You can now access this data in your View just as easily, thanks to the always-available property called ViewBag:

<h1>@ViewBag.ProducTtitle</h1>
Price: @ViewBag.ProductPrice

The major difference here is that there's no compile-time checking of these properties, and no help from the IntelliSense when writing them. In other words, you could easily misspell a property name and you wouldn't notice until you tried using the View. Therefore you should only use the ViewData/ViewBag for very small amounts of data. However, you should remember that you are free to combine the usage of ViewData/ViewBag with a traditional, strongly typed View.

What's the difference between ViewData and ViewBag?

You will have noticed that I have used two terms for dealing with dynamic view data: The ViewData and ViewBag properties. These actually both refer to the same thing, which is a Dictionary of keys and values (the objects). However, the ViewBag is a DynamicObject representation of the Dictionary, allowing you to access the data as if it were properties of the ViewBag object, instead of entries in a Dictionary. You are free to use both properties interchangeably, since they always refer to the same data, so for comparison, here's an example of how it would look if you used both approaches:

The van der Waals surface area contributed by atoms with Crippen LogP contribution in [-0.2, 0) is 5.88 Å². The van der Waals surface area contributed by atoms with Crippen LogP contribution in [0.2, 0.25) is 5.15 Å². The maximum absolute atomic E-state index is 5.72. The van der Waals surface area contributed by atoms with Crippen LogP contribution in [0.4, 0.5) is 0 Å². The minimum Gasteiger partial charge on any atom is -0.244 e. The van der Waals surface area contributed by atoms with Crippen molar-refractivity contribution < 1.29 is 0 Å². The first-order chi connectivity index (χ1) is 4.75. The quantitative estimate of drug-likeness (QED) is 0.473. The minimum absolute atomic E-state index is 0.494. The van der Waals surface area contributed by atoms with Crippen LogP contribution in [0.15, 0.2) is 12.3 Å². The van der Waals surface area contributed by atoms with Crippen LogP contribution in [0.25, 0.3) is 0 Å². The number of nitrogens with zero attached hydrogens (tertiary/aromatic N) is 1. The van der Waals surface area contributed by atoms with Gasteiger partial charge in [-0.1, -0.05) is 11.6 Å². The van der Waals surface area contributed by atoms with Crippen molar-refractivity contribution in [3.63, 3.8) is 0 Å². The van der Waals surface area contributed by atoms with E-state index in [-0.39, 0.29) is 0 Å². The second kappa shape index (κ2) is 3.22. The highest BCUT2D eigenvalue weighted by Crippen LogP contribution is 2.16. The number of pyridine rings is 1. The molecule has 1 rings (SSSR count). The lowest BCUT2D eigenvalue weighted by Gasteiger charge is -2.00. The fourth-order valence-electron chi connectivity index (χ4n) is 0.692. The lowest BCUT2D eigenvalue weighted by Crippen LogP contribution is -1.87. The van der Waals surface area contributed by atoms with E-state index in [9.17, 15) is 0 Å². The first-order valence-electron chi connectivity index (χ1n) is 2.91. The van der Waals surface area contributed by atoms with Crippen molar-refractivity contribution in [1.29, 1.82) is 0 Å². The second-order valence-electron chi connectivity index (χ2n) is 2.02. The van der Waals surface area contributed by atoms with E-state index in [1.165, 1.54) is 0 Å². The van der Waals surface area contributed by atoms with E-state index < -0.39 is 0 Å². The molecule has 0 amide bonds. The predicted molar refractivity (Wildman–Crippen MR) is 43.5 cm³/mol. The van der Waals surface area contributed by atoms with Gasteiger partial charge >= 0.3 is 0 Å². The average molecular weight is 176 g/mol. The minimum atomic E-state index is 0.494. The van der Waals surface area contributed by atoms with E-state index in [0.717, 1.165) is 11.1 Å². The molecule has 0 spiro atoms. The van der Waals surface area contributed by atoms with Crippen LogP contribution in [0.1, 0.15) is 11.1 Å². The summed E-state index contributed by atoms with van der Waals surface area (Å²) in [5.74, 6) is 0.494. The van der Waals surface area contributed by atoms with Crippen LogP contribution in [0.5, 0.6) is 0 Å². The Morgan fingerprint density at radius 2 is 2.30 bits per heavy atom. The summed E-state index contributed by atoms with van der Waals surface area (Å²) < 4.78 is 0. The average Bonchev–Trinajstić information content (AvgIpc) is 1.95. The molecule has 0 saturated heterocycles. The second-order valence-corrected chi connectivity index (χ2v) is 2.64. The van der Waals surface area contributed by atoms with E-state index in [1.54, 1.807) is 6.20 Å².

Controller:

public IActionResult DetailsViewData(int id)
{
ViewData["ProductTitle"] = "Toilet Paper";
ViewBag.ProductPrice = 1.99;
return View();
}

View:

<h1>@ViewData["ProducTtitle"]</h1>
Price: @ViewBag.ProductPrice

Notice how I use the ViewData and therefore a Dictionary-based approach for reading and writing the ProductTitle, while I use the object-based dot-notation to access the ProductPrice. That leaves you with a few smaller difference, e.g. the ability to check for the presence of a given key/value in the ViewData collection (using the ContainsKey() method). At the end of the day, you should use the approach that you find most appealing and then stick with it for consistency.

Summary

You can pass data from a Controller to a View using several different approaches, but the recommended one is almost always the strongly typed View, where you define the type of Model that your View can expect. This gives you IntelliSense support and compile-time checking of the properties and methods you try to use.